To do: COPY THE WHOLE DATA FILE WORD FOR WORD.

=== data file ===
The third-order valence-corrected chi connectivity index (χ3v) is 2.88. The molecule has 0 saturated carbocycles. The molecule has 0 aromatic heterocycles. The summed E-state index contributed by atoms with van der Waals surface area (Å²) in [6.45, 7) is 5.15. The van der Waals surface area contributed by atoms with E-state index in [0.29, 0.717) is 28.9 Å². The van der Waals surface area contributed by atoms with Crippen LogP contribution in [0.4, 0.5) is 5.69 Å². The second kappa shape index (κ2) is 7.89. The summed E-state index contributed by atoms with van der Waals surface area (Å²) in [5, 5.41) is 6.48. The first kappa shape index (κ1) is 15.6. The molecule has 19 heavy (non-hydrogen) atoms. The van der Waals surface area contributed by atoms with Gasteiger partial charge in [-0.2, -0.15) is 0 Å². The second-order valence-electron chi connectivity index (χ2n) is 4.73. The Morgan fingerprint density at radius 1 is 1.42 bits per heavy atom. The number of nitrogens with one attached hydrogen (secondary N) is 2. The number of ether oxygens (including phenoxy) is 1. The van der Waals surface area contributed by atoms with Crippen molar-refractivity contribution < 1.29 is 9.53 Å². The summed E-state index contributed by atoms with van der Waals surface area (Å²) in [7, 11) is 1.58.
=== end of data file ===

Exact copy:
The third-order valence-corrected chi connectivity index (χ3v) is 2.88. The molecule has 0 saturated carbocycles. The molecule has 0 aromatic heterocycles. The summed E-state index contributed by atoms with van der Waals surface area (Å²) in [6.45, 7) is 5.15. The van der Waals surface area contributed by atoms with E-state index in [0.29, 0.717) is 28.9 Å². The van der Waals surface area contributed by atoms with Crippen LogP contribution in [0.4, 0.5) is 5.69 Å². The second kappa shape index (κ2) is 7.89. The summed E-state index contributed by atoms with van der Waals surface area (Å²) in [5, 5.41) is 6.48. The first kappa shape index (κ1) is 15.6. The molecule has 19 heavy (non-hydrogen) atoms. The van der Waals surface area contributed by atoms with Gasteiger partial charge in [-0.2, -0.15) is 0 Å². The second-order valence-electron chi connectivity index (χ2n) is 4.73. The Morgan fingerprint density at radius 1 is 1.42 bits per heavy atom. The number of nitrogens with one attached hydrogen (secondary N) is 2. The number of ether oxygens (including phenoxy) is 1. The van der Waals surface area contributed by atoms with Crippen molar-refractivity contribution < 1.29 is 9.53 Å². The summed E-state index contributed by atoms with van der Waals surface area (Å²) in [7, 11) is 1.58.